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Article

UV-C LED Irradiation Reduces Salmonella on Chicken and Food Contact Surfaces

1
School of Veterinary Medicine, Texas Tech University, 7671 Evans Dr, Amarillo, TX 79106, USA
2
Escuela de Medicina Veterinaria, Universidad Nacional de Costa Rica, Lagunilla, Heredia 40101, Costa Rica
3
Department of Chemistry, Texas Tech University, MS 1061, Lubbock, TX 79409, USA
*
Author to whom correspondence should be addressed.
Academic Editor: Juana Fernández-López
Foods 2021, 10(7), 1459; https://doi.org/10.3390/foods10071459
Received: 6 May 2021 / Revised: 1 June 2021 / Accepted: 22 June 2021 / Published: 24 June 2021

Abstract

Ultraviolet (UV-C) light-emitting diode (LED) light at a wavelength of 250–280 nm was used to disinfect skinless chicken breast (CB), stainless steel (SS) and high-density polyethylene (HD) inoculated with Salmonella enterica. Irradiances of 2 mW/cm2 (50%) or 4 mW/cm2 (100%) were used to treat samples at different exposure times. Chicken samples had the lowest Salmonella reduction with 1.02 and 1.78 Log CFU/cm2 (p ≤ 0.05) after 60 and 900 s, respectively at 50% irradiance. Higher reductions on CB were obtained with 100% illumination after 900 s (>3.0 Log CFU/cm2). Salmonella on SS was reduced by 1.97 and 3.48 Log CFU/cm2 after 60 s of treatment with 50% and 100% irradiance, respectively. HD showed a lower decrease of Salmonella, but still statistically significant (p ≤ 0.05), with 1.25 and 1.77 Log CFU/cm2 destruction for 50 and 100% irradiance after 60 s, respectively. Longer exposure times of HD to UV-C yielded up to 99.999% (5.0 Log CFU/cm2) reduction of Salmonella with both irradiance levels. While UV-C LED treatment was found effective to control Salmonella on chicken and food contact surfaces, we propose three mechanisms contributing to reduced efficacy of disinfection: bacterial aggregation, harboring in food and work surface pores and light absorption by fluids associated with CB.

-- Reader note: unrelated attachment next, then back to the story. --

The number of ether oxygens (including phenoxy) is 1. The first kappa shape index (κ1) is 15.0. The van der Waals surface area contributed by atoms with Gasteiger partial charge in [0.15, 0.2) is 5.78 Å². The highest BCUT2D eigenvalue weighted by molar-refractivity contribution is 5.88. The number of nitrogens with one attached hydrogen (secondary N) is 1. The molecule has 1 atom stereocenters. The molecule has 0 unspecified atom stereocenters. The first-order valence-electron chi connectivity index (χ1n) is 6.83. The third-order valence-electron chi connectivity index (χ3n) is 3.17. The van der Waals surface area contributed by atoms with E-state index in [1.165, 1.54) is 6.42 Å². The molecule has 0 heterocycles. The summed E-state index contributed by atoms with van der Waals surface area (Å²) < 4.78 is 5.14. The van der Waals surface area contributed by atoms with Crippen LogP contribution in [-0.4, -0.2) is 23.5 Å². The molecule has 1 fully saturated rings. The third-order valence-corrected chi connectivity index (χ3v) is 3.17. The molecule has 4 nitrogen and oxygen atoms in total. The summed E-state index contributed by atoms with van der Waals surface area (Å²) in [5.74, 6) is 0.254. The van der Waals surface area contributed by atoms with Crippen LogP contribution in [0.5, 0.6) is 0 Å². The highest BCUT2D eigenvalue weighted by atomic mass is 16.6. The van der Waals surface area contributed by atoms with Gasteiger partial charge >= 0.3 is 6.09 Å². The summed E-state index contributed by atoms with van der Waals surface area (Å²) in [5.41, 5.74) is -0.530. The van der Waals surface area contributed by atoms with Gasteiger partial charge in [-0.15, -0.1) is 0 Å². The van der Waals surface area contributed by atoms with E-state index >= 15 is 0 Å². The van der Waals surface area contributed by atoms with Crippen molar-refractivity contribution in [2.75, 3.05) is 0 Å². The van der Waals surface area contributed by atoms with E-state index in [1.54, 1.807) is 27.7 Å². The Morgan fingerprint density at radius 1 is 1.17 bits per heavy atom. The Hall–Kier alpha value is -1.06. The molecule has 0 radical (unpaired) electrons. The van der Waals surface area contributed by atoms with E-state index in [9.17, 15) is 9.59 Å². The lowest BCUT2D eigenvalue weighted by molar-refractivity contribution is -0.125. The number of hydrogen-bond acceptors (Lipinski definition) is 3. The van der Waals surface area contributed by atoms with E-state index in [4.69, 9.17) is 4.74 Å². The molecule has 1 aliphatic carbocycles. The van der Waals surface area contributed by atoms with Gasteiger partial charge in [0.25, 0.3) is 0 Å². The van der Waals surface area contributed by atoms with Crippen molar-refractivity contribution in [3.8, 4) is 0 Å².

Keywords: UV-C; Salmonella; chicken; microbial intervention; food-contact surfaces UV-C; Salmonella; chicken; microbial intervention; food-contact surfaces

1. Introduction

Salmonella sp. is a major public health concern and a common food safety hazard associated with poultry processing [1,2,3,4]. Foodborne illness caused by this microorganism is one of the most frequent diseases affecting millions of people worldwide every year. Outbreaks related to Salmonella in poultry are very frequent [1,2,5]. A recent report by the Centers for Disease Control and Prevention (CDC), between 2015 and 2017, stated that poultry was associated with 262 outbreaks, 4807 illnesses, 849 hospitalizations and 12 deaths in the United States [6]. Salmonella is usually carried by live animals in their gastrointestinal track and transferred to processing environments where end-products can become contaminated [7,8]. Consistently, the presence of Salmonella in poultry houses is also very common with up to 100% prevalence among surveyed operations [9]. Efforts to control this pathogen are constantly made by the industry and government [10]. The most typical interventions to reduce Salmonella in poultry products involve the application of chemical treatments at different steps of processing, which include the use of organic acids, inorganic compounds, chlorine-based treatments, phosphate-based products, among other chemical compounds [11]. Consumers of poultry seem to have adverse opinions about the use of such chemicals in food [12], creating a challenge for the food industry to control bacterial contaminants. Therefore, poultry facilities would benefit from having alternative technologies to chemical interventions for pathogen control in food and processing environment.
The use of ultraviolet light has been proven to be effective for microbial inactivation by damaging bacterial DNA [13,14,15]. Pathogens absorb the ultraviolet (UV) light and thymine dimers are formed, blocking transcription and replication, which ultimately lead to cell death [15,16]. There is a growing interest in the use of UV treatments for the inactivation of pathogens in food [17]. The use of UV light in the food industry gained interest after the approval by the Food & Drug Administration (FDA) in 1997 to use UV irradiation as an alternative for microbial control in meat products [18,19]. Today, applications of UV light are commonly used to control pathogens in water, for decontamination of food contact surfaces (bakeries, dairy, and meat plants), and for decontamination of food packaging materials (boxes, bottles, leads, food wrapping films, thermoformable plastics, cartons for liquid foods and others) [19]. Commercially available equipment can be found advertised to disinfect surfaces, but most of the applications pertain to treating drinking water or being used for washing food products.